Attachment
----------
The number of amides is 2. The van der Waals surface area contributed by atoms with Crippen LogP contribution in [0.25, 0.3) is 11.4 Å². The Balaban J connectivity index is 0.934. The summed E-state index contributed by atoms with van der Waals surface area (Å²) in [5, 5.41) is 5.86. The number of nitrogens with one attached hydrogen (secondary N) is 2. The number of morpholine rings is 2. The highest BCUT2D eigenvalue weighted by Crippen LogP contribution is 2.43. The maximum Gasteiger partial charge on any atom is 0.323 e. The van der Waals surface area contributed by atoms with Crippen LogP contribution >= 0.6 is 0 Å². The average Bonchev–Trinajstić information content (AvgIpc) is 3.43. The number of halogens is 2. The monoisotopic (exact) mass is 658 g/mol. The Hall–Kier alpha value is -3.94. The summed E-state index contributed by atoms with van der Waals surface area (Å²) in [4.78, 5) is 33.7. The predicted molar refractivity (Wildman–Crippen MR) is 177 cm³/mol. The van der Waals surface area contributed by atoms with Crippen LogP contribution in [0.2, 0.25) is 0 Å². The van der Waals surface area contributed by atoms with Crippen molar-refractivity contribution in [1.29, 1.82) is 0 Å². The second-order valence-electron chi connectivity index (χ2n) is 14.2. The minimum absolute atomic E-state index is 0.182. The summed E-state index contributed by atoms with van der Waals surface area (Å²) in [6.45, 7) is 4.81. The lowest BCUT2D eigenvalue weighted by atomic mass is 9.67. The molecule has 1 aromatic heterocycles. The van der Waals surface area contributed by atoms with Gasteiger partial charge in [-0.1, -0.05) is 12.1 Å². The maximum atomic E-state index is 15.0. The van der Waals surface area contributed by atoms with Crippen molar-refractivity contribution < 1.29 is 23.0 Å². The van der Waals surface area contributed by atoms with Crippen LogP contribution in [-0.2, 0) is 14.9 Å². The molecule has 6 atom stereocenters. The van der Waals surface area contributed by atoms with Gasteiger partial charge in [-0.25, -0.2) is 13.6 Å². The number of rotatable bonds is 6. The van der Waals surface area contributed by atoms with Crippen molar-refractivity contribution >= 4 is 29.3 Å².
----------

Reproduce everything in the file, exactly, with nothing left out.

The number of amides is 2. The van der Waals surface area contributed by atoms with Crippen LogP contribution in [0.25, 0.3) is 11.4 Å². The Balaban J connectivity index is 0.934. The summed E-state index contributed by atoms with van der Waals surface area (Å²) in [5, 5.41) is 5.86. The number of nitrogens with one attached hydrogen (secondary N) is 2. The number of morpholine rings is 2. The highest BCUT2D eigenvalue weighted by Crippen LogP contribution is 2.43. The maximum Gasteiger partial charge on any atom is 0.323 e. The van der Waals surface area contributed by atoms with Crippen LogP contribution >= 0.6 is 0 Å². The average Bonchev–Trinajstić information content (AvgIpc) is 3.43. The number of halogens is 2. The monoisotopic (exact) mass is 658 g/mol. The Hall–Kier alpha value is -3.94. The summed E-state index contributed by atoms with van der Waals surface area (Å²) in [4.78, 5) is 33.7. The predicted molar refractivity (Wildman–Crippen MR) is 177 cm³/mol. The van der Waals surface area contributed by atoms with Crippen LogP contribution in [0.2, 0.25) is 0 Å². The van der Waals surface area contributed by atoms with Crippen molar-refractivity contribution in [1.29, 1.82) is 0 Å². The second-order valence-electron chi connectivity index (χ2n) is 14.2. The minimum absolute atomic E-state index is 0.182. The summed E-state index contributed by atoms with van der Waals surface area (Å²) in [6.45, 7) is 4.81. The lowest BCUT2D eigenvalue weighted by atomic mass is 9.67. The molecule has 1 aromatic heterocycles. The van der Waals surface area contributed by atoms with Gasteiger partial charge in [-0.1, -0.05) is 12.1 Å². The maximum atomic E-state index is 15.0. The van der Waals surface area contributed by atoms with Crippen molar-refractivity contribution < 1.29 is 23.0 Å². The van der Waals surface area contributed by atoms with Crippen LogP contribution in [-0.2, 0) is 14.9 Å². The molecule has 6 atom stereocenters. The van der Waals surface area contributed by atoms with Gasteiger partial charge in [-0.25, -0.2) is 13.6 Å². The number of rotatable bonds is 6. The van der Waals surface area contributed by atoms with Crippen molar-refractivity contribution >= 4 is 29.3 Å².